Constitutional Political Economy

, Volume 25, Issue 2, pp 154–176 | Cite as

Self-serving legislators? An analysis of the salary-setting institutions of 27 EU parliaments

  • Karsten Mause
Original Paper


It is often criticized in public debates that politicians in many jurisdictions have the power to set their own salaries. This paper scrutinizes this practice from a constitutional political economy perspective. A novel dataset is presented which provides an empirical overview of the methods used to set the pay for members of parliament (MPs) in the national parliaments of 27 member states of the European Union. There is considerable cross-country variation in this respect. While in the majority of national legislatures MPs to some degree decide on their own salaries (i.e., ‘self-service’ model), in some systems MP pay is set by bodies independent from MPs. A multiple regression analysis provides empirical support for the self-serving-legislators prediction derived from Public Choice theory: controlling for population size and living costs, salaries are systematically higher in legislatures in which MPs have some say in their own salaries. However, this result has to be interpreted with caution as (1) independent wage-setting bodies exist only in five parliaments, and (2) this study could only include MPs’ basic salaries.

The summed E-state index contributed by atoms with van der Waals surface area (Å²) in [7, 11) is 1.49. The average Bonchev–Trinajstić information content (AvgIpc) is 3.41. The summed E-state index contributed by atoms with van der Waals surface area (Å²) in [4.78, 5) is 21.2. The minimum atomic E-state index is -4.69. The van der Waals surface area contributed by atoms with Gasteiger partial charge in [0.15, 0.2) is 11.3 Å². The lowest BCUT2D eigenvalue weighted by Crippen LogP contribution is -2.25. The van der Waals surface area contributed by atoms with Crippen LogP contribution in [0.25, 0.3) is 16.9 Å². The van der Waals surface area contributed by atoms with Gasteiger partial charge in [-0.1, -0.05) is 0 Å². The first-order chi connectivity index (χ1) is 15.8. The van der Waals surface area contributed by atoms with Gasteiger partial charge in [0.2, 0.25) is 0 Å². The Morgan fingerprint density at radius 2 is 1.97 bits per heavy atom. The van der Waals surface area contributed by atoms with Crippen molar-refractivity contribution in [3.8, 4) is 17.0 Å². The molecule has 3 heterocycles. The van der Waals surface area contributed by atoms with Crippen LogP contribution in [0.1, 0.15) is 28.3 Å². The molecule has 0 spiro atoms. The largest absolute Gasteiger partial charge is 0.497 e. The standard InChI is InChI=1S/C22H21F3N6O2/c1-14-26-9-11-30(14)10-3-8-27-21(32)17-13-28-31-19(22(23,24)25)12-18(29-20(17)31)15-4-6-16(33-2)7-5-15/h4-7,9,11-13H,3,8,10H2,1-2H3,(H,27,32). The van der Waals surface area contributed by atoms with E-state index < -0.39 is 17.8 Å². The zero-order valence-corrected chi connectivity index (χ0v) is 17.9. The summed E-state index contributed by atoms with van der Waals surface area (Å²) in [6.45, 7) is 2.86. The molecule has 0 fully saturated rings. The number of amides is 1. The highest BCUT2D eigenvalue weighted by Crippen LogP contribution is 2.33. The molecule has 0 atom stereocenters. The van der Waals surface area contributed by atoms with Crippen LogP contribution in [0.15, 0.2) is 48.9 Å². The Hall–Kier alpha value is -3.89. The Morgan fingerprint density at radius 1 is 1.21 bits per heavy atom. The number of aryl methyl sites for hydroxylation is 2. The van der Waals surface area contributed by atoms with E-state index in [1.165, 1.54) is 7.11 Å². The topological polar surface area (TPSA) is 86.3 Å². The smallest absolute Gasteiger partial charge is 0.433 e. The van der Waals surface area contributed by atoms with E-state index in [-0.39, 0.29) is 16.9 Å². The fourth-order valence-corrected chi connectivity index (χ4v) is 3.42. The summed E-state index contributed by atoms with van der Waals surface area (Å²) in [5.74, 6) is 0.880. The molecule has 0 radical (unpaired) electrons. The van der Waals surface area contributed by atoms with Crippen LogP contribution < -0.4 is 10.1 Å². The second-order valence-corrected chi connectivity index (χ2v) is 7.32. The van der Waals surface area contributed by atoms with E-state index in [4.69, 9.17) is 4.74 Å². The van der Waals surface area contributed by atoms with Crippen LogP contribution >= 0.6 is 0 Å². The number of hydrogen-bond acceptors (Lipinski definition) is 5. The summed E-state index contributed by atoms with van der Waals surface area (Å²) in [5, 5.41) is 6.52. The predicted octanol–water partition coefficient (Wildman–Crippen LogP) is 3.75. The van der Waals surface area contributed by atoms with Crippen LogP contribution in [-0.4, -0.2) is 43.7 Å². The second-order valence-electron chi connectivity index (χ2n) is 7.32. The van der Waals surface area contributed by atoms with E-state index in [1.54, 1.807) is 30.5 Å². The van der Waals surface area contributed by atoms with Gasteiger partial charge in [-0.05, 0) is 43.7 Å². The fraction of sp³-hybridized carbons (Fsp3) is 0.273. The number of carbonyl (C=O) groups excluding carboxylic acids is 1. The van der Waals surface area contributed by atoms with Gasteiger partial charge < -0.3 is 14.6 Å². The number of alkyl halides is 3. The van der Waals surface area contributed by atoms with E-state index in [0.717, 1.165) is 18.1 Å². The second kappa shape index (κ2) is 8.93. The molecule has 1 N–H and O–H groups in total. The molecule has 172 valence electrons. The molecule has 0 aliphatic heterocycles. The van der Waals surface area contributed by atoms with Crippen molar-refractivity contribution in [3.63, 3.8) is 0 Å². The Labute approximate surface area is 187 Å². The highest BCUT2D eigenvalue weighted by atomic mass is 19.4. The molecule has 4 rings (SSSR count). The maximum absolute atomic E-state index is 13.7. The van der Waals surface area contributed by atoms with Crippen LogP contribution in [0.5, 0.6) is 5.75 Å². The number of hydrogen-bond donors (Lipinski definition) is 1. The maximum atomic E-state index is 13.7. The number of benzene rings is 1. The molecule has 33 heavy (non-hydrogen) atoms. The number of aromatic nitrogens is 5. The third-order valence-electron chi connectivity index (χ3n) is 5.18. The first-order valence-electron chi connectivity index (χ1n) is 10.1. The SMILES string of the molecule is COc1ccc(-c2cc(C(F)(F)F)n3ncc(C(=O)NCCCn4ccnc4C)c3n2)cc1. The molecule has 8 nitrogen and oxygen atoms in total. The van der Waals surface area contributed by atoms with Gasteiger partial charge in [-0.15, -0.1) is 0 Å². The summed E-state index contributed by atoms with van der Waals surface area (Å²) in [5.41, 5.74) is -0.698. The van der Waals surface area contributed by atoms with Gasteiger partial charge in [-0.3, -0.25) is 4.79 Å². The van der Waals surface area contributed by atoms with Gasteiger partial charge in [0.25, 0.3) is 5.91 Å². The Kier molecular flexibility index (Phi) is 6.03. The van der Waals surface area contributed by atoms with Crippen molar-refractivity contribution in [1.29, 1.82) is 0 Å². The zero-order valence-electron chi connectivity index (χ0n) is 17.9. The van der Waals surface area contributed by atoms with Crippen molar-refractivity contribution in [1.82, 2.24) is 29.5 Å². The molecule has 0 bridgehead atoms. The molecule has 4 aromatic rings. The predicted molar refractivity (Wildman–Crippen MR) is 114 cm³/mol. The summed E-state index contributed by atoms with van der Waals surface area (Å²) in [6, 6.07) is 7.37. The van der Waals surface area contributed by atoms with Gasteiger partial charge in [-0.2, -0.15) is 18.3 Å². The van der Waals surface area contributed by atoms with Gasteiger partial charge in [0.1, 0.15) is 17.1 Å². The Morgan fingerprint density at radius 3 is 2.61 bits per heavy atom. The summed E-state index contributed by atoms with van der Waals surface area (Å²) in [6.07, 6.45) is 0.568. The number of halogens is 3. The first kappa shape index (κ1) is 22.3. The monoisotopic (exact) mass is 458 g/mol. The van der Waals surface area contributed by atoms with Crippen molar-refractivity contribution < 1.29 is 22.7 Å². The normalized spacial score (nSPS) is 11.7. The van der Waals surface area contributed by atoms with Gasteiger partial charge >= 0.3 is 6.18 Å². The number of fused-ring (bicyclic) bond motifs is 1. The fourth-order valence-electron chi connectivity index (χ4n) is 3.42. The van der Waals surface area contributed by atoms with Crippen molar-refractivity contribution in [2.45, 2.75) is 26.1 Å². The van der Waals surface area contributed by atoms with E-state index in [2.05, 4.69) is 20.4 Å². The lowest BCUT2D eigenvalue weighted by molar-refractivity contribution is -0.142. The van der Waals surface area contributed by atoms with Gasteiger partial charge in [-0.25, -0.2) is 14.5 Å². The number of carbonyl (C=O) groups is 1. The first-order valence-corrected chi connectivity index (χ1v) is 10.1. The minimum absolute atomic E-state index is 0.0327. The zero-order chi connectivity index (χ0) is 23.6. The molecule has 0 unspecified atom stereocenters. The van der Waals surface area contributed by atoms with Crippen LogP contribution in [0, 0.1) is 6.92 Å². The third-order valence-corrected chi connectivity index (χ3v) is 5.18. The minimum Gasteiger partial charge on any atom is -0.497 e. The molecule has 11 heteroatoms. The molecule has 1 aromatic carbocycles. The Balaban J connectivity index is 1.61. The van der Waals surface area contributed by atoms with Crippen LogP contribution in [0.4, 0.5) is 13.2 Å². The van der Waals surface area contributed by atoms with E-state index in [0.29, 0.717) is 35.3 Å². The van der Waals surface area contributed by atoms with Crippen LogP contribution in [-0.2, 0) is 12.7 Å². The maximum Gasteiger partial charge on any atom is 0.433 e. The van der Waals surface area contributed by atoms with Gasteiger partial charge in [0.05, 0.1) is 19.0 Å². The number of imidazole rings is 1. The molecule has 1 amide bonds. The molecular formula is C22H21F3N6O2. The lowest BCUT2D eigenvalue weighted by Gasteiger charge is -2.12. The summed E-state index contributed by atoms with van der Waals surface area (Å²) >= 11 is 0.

Members of parliament Separation of powers Paying politicians European Union 

JEL Classification

D72 J33 J45 



The author is grateful to Jennifer Rontganger, Bernd Schlipphak, Ludger Wortmann, the participants of the European Center for the Study of Public Choice (ECSPC) Conference “Rethinking the Separation of Powers” at the Walter Eucken Institute Freiburg (Germany, May 6–7, 2013), two anonymous referees and the editor, Roger D. Congleton, for their useful comments and suggestions.


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Copyright information

© Springer Science+Business Media New York 2014

Authors and Affiliations

  1. 1.Department of Political ScienceUniversity of MünsterMünsterGermany

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